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Investigating the adaptive capabilities of the brain following asymmetric hearing loss

Department of Physiology, Anatomy & Genetics

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Prof A King , Dr F Nodal No more applications being accepted Funded PhD Project (European/UK Students Only)

About the Project

Accurate spatial hearing has clear survival value, by indicating, for example, the approach of a vehicle when crossing the street. It also plays an important role in “cocktail party listening”, where the challenge is to pick out a particular voice in a crowd. This ability relies principally on the detection of differences in the timing and intensity of sound between the two ears, and is therefore impaired in the many cases where hearing loss affects one ear more than the other. The Auditory Neuroscience Group in the Department of Physiology, Anatomy and Genetics at the University of Oxford has shown that adult listeners can learn to adapt to a temporary hearing loss produced by plugging one ear. We have shown that the brain can compensate for this imbalance in hearing between the two ears either by switching from binaural to monaural spatial cues for localization in the horizontal plane or by learning to associate the abnormal binaural spatial cues with appropriate locations in space.

This 3 year PhD project, which is funded by Action on Hearing Loss and the Wellcome Trust, will investigate the neural basis by which the brain is able to adapt to asymmetric hearing loss and extend this work to more natural listening conditions than those typically used in the laboratory. By investigating the extent to which these mechanisms operate under more challenging listening conditions – in the presence of other, interfering sounds – and following sensorineural (rather than purely conductive) hearing loss in one ear, the project will reveal how what we hear shapes the way sounds are processed and perceived. This study should also highlight improved strategies for treating people with hearing loss that affects one ear more than the other.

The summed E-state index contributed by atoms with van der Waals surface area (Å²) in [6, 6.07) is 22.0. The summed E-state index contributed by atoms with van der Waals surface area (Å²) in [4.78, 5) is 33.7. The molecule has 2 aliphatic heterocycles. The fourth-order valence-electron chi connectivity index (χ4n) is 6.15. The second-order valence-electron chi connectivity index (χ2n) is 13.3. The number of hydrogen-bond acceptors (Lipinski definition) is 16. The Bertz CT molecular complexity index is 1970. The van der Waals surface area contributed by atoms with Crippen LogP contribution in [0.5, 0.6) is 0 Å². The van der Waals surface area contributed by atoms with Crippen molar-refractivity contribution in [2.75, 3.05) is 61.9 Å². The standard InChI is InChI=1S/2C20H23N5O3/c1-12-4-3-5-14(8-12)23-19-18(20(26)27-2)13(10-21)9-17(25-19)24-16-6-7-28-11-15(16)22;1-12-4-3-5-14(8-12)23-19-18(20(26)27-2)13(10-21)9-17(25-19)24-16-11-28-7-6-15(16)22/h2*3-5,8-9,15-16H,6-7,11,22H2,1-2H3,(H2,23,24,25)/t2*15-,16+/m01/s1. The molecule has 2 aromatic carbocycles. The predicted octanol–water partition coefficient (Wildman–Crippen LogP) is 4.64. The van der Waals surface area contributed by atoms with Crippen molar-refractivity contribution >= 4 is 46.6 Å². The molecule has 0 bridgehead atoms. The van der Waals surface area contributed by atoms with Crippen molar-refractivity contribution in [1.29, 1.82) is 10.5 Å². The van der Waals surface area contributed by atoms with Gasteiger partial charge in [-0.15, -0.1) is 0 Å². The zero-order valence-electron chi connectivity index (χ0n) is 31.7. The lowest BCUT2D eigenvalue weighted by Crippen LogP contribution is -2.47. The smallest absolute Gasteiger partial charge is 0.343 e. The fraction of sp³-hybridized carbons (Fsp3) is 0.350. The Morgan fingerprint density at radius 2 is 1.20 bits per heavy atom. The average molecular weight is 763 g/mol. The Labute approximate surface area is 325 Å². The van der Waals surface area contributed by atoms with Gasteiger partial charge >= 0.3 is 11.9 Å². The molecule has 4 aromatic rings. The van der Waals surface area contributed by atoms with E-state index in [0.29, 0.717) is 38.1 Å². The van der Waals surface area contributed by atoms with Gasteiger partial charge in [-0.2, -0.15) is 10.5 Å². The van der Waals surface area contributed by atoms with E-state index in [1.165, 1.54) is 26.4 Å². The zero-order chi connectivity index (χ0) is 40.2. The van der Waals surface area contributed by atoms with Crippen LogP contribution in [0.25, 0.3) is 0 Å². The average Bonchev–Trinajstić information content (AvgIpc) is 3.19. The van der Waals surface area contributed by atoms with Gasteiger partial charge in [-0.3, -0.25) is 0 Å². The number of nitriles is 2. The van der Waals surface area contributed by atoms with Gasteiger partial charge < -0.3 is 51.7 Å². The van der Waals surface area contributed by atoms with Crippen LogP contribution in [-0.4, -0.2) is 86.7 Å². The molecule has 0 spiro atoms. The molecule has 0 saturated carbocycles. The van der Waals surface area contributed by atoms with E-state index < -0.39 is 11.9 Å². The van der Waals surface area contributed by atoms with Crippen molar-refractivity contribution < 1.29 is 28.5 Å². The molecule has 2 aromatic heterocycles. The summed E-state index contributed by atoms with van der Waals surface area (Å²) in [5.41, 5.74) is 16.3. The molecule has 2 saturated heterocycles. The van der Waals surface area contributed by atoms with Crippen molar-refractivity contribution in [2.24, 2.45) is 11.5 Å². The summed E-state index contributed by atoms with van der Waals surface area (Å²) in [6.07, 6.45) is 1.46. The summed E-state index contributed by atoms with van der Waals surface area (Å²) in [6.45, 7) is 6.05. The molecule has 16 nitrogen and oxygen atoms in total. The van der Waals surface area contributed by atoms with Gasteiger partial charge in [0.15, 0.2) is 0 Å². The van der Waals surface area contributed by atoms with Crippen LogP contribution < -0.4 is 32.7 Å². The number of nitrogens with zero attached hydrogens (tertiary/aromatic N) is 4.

The successful applicant will be based in the Auditory Neuroscience Group, a team of 20 full-time researchers, who are studying the neural basis for auditory perception. The project will provide training in the use of behavioural methods, in vivo electrophysiological recordings and optogenetic approaches for investigating the neural circuitry involved.

Key requirements: The successful PhD candidate will be involved in planning/programming experiments, collecting and analysing data, and reporting the results for publication and writing a thesis. Candidates must have the equivalent of a first or upper-second class degree in neuroscience, biomedical science, psychology, preclinical medicine, audiology, bioengineering or a closely related field. The funding for this studentship, which starts on 1 October 2019, provides a stipend for 3 years and covers fees at the UK/EU rate.

To apply, please send a covering letter (detailing why you are interested and a suitable candidate for this PhD project), a CV, and the names of 3 referees to Professor Andrew King ([Email Address Removed]) to whom informal inquiries can be directed. The position is open until filled, but the deadline for the initial assessment of candidates is Friday 22nd February 2019, with interviews taking place at the end of February.

Funding Notes

Funding for this three year studentship comes from the charity Action on Hearing Loss. The stipend will start at £15,500 in the first year, rising by £500 in years 2 and 3. University and College fees are provided (at the UK/EU rate), along with a conference and training allowance.


Relevant publications
Bajo VM, Nodal FR, Moore DR and King AJ (2010). The descending corticocollicular pathway mediates learning-induced auditory plasticity. Nature Neuroscience 13: 253-260.
Keating P, Dahmen JC and King AJ (2013) Context-specific reweighting of auditory spatial cues following altered experience during development. Current Biology 23: 1291-1299.
Keating P, Dahmen JC and King AJ (2015) Complementary adaptive processes contribute to the developmental plasticity of spatial hearing. Nature Neuroscience 18: 185-187.
Keating P, Rosenior-Patten O, Dahmen JC, Bell O and King AJ (2016) Behavioral training promotes multiple adaptive processes following acute hearing loss. eLife 5: e12264.
Kumpik DP and King AJ (2019) A review of the effects of unilateral hearing loss on spatial hearing. Hearing Research 372:17-28.
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